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NASA Spacecraft Refines Course Toward Big Asteroid Bennu

NASA's OSIRIS-REx spacecraft art
An artist's illustration of NASA's OSIRIS-REx spacecraft performing a trajectory-altering engine burn. (Image credit: University of Arizona)

A NASA asteroid-sampling probe remains on target for its December rendezvous with a big, potentially dangerous space rock.

The OSIRIS-REx spacecraft aced its second major deep-space maneuver last Thursday (June 28), firing its engines to change its velocity by 37 mph (60 km/h), mission team members have confirmed.

"The thruster burn put the spacecraft on course for a series of asteroid-approach maneuvers to be executed this fall that will culminate with the spacecraft's scheduled arrival at asteroid Bennu on Dec. 3," NASA officials wrote in a statement Tuesday (July 3). [OSIRIS-REx: NASA's Asteroid Sample-Return Mission in Pictures]

OSIRIS-REx& launched in September 2016, on an $800 million mission to orbit, study and snag samples from the 1,640-foot-wide (500 meters) Bennu. The probe's first big engine burn came in December 2016, though OSIRIS-REx executed a series of smaller firings shortly thereafter to set up a speed-boosting flyby of Earth in September 2017.

The asteroid-approach maneuvers are scheduled to begin in early October, with a burn designed to reduce OSIRIS-REx's velocity relative to Bennu from 1,130 mph to 320 mph (1,820 to 515 km/h). Three more engine firings will follow that initial one leading up to the Dec. 3 rendezvous, NASA officials said.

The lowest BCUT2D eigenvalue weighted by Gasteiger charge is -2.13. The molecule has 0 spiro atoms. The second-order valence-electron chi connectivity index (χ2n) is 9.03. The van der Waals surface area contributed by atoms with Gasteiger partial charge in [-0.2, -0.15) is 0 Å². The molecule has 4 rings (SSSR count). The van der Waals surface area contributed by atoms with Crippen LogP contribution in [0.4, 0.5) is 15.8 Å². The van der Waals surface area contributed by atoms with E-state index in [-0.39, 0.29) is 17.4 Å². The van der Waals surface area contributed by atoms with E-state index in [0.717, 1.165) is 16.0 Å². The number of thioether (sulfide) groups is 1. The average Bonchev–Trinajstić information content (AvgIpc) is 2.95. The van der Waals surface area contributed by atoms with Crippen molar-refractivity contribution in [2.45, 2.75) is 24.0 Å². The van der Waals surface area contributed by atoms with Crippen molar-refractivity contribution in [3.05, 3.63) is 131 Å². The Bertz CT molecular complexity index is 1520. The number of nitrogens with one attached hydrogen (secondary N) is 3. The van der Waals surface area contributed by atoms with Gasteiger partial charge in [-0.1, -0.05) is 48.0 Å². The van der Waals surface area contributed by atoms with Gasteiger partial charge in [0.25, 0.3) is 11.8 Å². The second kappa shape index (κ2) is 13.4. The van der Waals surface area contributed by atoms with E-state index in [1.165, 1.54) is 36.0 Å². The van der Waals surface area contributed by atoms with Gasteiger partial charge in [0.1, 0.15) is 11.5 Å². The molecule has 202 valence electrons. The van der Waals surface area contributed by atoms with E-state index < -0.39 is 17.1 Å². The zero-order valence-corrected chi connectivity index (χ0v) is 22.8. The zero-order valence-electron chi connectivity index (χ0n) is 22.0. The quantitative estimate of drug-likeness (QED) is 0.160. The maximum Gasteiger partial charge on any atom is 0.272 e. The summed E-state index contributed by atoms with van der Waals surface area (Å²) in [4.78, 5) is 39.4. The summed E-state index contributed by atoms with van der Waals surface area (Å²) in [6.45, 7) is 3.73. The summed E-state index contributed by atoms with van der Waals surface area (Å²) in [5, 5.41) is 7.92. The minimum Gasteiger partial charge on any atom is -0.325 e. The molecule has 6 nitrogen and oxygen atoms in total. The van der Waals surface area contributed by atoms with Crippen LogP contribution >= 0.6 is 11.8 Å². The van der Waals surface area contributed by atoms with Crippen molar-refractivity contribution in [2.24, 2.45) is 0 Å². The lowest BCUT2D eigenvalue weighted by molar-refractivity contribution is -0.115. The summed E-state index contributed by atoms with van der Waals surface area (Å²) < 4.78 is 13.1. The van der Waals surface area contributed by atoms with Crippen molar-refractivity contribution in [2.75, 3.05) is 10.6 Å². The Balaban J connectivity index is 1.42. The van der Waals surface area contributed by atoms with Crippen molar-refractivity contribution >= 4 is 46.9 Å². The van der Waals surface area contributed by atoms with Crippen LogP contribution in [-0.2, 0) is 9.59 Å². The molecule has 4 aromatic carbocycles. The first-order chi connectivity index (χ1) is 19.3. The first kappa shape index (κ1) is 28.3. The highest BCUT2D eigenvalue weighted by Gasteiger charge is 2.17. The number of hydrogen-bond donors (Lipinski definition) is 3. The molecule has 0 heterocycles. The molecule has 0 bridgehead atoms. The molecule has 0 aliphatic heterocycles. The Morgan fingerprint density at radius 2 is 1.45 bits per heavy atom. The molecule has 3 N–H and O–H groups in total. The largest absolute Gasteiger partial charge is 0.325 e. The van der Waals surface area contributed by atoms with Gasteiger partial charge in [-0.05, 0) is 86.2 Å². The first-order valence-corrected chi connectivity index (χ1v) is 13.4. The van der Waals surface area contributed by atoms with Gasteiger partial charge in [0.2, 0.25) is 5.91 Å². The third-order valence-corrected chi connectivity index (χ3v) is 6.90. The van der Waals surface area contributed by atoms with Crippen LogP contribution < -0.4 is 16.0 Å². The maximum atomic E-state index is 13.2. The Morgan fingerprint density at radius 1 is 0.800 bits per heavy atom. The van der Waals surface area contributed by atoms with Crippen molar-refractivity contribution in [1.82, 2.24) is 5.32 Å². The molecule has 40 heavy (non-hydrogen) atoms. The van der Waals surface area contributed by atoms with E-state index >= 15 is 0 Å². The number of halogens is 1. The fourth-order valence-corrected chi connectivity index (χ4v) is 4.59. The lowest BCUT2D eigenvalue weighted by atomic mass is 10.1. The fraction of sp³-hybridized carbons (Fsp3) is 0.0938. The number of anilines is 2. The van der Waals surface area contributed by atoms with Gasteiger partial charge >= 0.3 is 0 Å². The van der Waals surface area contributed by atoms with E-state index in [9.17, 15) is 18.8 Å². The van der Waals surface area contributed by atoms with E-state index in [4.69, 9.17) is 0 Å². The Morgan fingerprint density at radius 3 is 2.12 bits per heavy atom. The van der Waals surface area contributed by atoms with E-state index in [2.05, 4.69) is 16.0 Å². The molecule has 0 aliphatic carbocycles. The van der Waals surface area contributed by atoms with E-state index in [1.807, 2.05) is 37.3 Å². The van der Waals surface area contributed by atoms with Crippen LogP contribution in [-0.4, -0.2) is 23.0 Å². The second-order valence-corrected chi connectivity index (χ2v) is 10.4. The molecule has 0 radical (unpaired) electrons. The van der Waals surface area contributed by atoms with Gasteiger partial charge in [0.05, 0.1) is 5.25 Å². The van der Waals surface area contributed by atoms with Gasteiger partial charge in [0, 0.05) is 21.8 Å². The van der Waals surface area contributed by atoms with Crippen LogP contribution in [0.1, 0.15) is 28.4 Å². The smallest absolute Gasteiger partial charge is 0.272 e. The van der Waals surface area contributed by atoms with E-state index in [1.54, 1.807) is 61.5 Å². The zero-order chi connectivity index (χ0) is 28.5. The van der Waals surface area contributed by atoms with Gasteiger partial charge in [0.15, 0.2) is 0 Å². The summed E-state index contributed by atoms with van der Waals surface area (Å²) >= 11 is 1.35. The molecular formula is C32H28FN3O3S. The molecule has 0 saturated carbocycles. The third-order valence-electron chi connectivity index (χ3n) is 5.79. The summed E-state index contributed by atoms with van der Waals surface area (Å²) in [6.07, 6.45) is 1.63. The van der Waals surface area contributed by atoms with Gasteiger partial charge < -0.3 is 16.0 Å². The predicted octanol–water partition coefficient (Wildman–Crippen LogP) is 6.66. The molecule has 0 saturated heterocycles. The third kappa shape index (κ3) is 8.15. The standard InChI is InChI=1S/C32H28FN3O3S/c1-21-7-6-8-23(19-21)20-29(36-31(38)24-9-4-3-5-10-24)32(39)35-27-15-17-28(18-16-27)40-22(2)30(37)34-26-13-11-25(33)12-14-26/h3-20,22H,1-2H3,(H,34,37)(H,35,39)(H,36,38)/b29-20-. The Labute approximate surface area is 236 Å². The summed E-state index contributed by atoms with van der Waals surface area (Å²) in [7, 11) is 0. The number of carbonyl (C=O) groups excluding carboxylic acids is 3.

If all goes according to plan, OSIRIS-REx — whose name is short for Origins, Spectral Interpretation, Resource Identification, Security, Regolith Explorer — will study Bennu from orbit for a while, then swoop in to grab a hefty sample from the asteroid's surface in July 2020.

This material will make it to Earth in a special return capsule in September 2023. Scientists in labs around the world can then study the sample in detail, gathering data that should reveal clues about the solar system's early days and the role that space rocks such as Bennu may have played in delivering life's building blocks to Earth.

OSIRIS-REx isn't the only asteroid-sampling craft plying the heavens; Japan's Hayabusa2 probe arrived at the 3,000-foot-wide (900 m) asteroid Ryugu last week. Hayabusa2 is scheduled to grab its sample in December 2019, and the material should touch down here on Earth a year later.

Follow Mike Wall on Twitter @michaeldwall and Google+. Follow us @Spacedotcom, Facebook or Google+. Originally published on Space.com.

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Mike Wall
SPACE.COM SENIOR SPACE WRITER — Michael has been writing for Space.com since 2010. His book about the search for alien life, "Out There," was published on Nov. 13, 2018. Before becoming a science writer, Michael worked as a herpetologist and wildlife biologist. He has a Ph.D. in evolutionary biology from the University of Sydney, Australia, a bachelor's degree from the University of Arizona, and a graduate certificate in science writing from the University of California, Santa Cruz. To find out what his latest project is, you can follow Michael on Twitter.